“This is an extension of our efforts to create pathways for our students to exciting careers that will pay them well, and a beautiful partnership with the local tech industry,” Dr. Jennifer Merlic, SMC’s Dean of Instruction, said in a press release. “They’ve told us that this is an area where they have an overwhelming need — where they want to hire our students, at the BA level.”


The legislation signed by Gov. Jerry Brown last year stipulates that the academic programs must address local needs, and SMC’s proposed degree was designed specifically to meet the demands of the booming tech industry in Los Angeles.

Three years ago, SMC president Chui Tsang attended Santa Monica’s annual State of the City symposium and sought input from area businesses on how to make the school’s courses more relevant.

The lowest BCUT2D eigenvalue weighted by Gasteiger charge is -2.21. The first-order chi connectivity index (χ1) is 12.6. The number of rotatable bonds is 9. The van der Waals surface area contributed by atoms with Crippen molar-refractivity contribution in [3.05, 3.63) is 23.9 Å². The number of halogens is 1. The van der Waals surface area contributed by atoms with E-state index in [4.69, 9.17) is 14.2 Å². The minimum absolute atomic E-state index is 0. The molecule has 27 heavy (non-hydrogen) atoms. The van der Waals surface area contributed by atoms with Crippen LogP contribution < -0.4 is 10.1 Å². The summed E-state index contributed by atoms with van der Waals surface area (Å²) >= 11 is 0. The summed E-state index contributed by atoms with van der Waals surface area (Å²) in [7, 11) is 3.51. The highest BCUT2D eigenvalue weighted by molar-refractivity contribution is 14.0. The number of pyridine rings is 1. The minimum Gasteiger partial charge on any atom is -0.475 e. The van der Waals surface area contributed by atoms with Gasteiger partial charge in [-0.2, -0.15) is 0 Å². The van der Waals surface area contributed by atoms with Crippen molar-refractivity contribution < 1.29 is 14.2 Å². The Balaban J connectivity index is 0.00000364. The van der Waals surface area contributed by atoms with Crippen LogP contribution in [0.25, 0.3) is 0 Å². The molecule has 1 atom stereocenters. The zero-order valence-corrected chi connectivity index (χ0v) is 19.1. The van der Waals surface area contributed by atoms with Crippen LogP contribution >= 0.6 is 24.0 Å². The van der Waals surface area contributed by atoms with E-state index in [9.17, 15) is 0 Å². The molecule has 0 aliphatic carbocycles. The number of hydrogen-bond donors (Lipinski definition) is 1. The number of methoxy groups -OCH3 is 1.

“He was asking people from the tech industry, ‘How do we support this new tech scene? Let us know what we can do,'” said Grace Smith, the college’s public information officer. “Ever since then there’s been this very active involvement and conversation between the city, the chamber, SMC and local tech, and this is all a result of that.”

According to Jennifer Taylor, Santa Monica’s economic development administrator, the so-called Silicon Beach area hosts more than 2,400 tech, entertainment and creative design businesses and employs more than 20,000 people in the city.

Interaction design, also known as user experience design, is an evolving field that plays a major role in creating websites and apps that are both functional and aesthetically pleasing for digital consumers.

Internet giants and social media companies rely heavily on these concepts, and there are hundreds of jobs available in the market. The median salary for UX and IxD professionals in Southern California is $115,000, according to a 2014 salary survey by the User Experience Professionals Association.